Former hospital building (Krankenstift)
Right next to the central bus stop corner Stiftstraße/Bahnhofstraße you see a quite picturesque building that now houses a grocery, bakery, butcher and some other shops. It is the former hospital building, erected 1842-45 in a wild mix of styles - large Gothic window roses in the southeast corner, the roof reminds of the German Renaissance with gables and chimneys. The building certainly provided pretty good conditions for treating sick people but in the early 20th century a new (and really progressive) hospital was built in the western suburbs of Zwickau.
This evangelic-Lutheran church is a sumptuous Neo-Gothic building in the residential area north of the old town, erected 1891-93 by Hans Abesser & Jürgen Kröger from Berlin. It replaced a small medieval church. Unfortunately the church was closed and I didn't have enough time to ask in the vicarage (just a few steps behind the church) for key, so I couldn't visit inside.
The exterior, as you can see on the pictures, is all brickstone, different colours (red, blue, brown) form structures/ornaments. The mighty tower in the centre accentuates the centralised building - I read that from almost each of the 1100 seats you have an unobstructed view of pulpit and altar. That and the excellent acoustics make the church a popular place for concerts - check their website.
The interior is originally preserved in Neo-Gothic style as I read. Must be pretty impressive, a reason to go back.
- Religious Travel
Viewing point Muldenwarte
Getting a view over the city is not that easy. The church tower of St. Mary is only accessible with a guided tour, other towers are not accessible at all. One of the few good viewing points is called "Muldenwarte" and is located above the right bank of the Mulde river. The view is unfortunately a bit obstructed by trees to the far right and left, but you can see the city centre pretty well.
A staircase leads up to the viewing point with a cute pavillion. Access is from the cycling/walking path on the right bank of the river. Fastest way to get there is tram #3, direction Eckersbach, stop "Brauerei", the first one after crossing the river. Turn right and in five minutes you're up there.
No idea where the name comes from, LOL. The bridge is one of the earliest mentioned (1334) in Zwickau, the long-distance road from Krakow via Dresden to Nuremberg crossed the Mulde river right here - near the previously mentioned powder tower.
1695-1900 it was a covered wooden bridge, then it was replaced by a bridge of iron, reminded me of a similar one in Wroclaw/Breslau - very typical architecture for that time. It's a pedestrian/bike bridge only nowadays.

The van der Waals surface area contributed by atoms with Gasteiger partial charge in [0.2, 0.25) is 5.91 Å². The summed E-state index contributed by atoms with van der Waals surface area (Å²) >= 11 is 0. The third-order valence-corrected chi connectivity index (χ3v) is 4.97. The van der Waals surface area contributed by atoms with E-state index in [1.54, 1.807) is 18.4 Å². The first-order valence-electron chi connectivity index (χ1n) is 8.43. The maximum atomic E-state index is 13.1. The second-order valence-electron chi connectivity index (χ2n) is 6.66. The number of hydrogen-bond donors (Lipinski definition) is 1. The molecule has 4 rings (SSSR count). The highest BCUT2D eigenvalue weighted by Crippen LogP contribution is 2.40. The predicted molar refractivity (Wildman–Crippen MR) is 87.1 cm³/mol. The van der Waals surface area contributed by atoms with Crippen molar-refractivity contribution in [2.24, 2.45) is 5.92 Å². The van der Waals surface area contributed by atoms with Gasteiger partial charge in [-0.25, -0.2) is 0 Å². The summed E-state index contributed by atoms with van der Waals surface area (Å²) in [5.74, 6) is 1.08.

- Historical Travel
Powder Tower and city wall
There is really not much left of the former city walls. All there is to see is a very short piece of the walls plus one tower - the so called powder tower, dating back to the 15th century. Quite unbelievable as the city was protected by two circles of huge city walls plus a good number of towers in the medieval times.
This small piece is to find at the eastern end of the old town right by the Mulde river and well to see from the cycling path there. What makes it interesting is the contrast between the small medieval structure and the huge apartment blocks from the communist era towering up behind that replaced the older townhouses in this part of the city.
- Historical Travel
Only very little of the former Cistercian convent in Zwickau remained. It was built 1240 as a dependancy of the convent in Grünhain, some miles up the river near Schwarzenberg that was established 1238. With the begin of reformation the citizens of Zwickau protested against the convent and the abbott but only in 1536 it was closed. In 1542 the buildings became home for the Latin school, first principal was the founder of mining sciences - the famous Georgius Agricola. The school grew and got an excellent reputation, later became a High School ("Gymnasium", the composer Robert Schumann a student here 1820-28), mining engineering school and nowadays - after the buildings were destroyed in WWII and replaced by others in the 1950s - the area is part of the campus of the West Saxon College of Applied Sciences.
What you can see nowadays that's left of the convent is the so called "Grünhainer Kapelle", a former chapel built about the year 1300 with beautiful vaulted ceilings. It is now a very nice restaurant (see separate tip).
- Food and Dining
The art nouveau church is located close to the train station, you'll see the steeple on the way into the city. It was built in 1902-1906 in pure Jugendstil architecture. Unfortunately the church has no regular opening hours - one would have to make an appointment with the parish office - but if you are interested in Jugendstil the exterior is already worth seeing.
For those of you who read German, the website of the Parish community has some information about the church here and also photos of the interior.
The parish was founded around 1900 when the city had grown a lot due to industrialization. Both parish and church were named after the reformator Martin Luther. He is depicted on the main portal (photo 3). In Zwickau the reformation was introduced very early, already around 1520/21. In 1522 Luther himself visited Zwickau, stayed with the mayor and held a sermon from the balcony of the town hall, as shown in the relief above the portal. The two statues show Paulus and Luther. The inscription quotes Luther's words in front of the Diet in Worms in 1521: "Hier stehe ich, ich kann nicht anders, Gott helfe mir, Amen." ("Here I stand. I can do no other. May God help me, Amen.")
- Historical Travel
- Religious Travel
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